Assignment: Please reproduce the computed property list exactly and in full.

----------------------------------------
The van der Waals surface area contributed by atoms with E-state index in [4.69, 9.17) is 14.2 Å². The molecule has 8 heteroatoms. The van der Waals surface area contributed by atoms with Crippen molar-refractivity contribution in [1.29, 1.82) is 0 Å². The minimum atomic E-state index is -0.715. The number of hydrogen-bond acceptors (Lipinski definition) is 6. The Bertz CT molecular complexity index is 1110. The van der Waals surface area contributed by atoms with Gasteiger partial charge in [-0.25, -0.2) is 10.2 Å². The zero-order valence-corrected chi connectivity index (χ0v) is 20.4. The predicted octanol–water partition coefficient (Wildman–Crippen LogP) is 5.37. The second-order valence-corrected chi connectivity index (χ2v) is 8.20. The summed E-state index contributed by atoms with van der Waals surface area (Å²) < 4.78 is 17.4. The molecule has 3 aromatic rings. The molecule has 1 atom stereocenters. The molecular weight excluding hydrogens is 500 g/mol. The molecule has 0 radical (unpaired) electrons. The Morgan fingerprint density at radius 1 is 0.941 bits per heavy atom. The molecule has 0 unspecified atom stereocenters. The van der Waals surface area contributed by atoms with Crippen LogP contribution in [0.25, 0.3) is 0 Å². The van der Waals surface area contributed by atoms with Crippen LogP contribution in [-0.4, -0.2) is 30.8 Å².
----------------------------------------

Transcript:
The van der Waals surface area contributed by atoms with E-state index in [4.69, 9.17) is 14.2 Å². The molecule has 8 heteroatoms. The van der Waals surface area contributed by atoms with Crippen molar-refractivity contribution in [1.29, 1.82) is 0 Å². The minimum atomic E-state index is -0.715. The number of hydrogen-bond acceptors (Lipinski definition) is 6. The Bertz CT molecular complexity index is 1110. The van der Waals surface area contributed by atoms with Gasteiger partial charge in [-0.25, -0.2) is 10.2 Å². The zero-order valence-corrected chi connectivity index (χ0v) is 20.4. The predicted octanol–water partition coefficient (Wildman–Crippen LogP) is 5.37. The second-order valence-corrected chi connectivity index (χ2v) is 8.20. The summed E-state index contributed by atoms with van der Waals surface area (Å²) < 4.78 is 17.4. The molecule has 3 aromatic rings. The molecule has 1 atom stereocenters. The molecular weight excluding hydrogens is 500 g/mol. The molecule has 0 radical (unpaired) electrons. The Morgan fingerprint density at radius 1 is 0.941 bits per heavy atom. The molecule has 0 unspecified atom stereocenters. The van der Waals surface area contributed by atoms with Crippen LogP contribution in [0.25, 0.3) is 0 Å². The van der Waals surface area contributed by atoms with Crippen LogP contribution in [-0.4, -0.2) is 30.8 Å².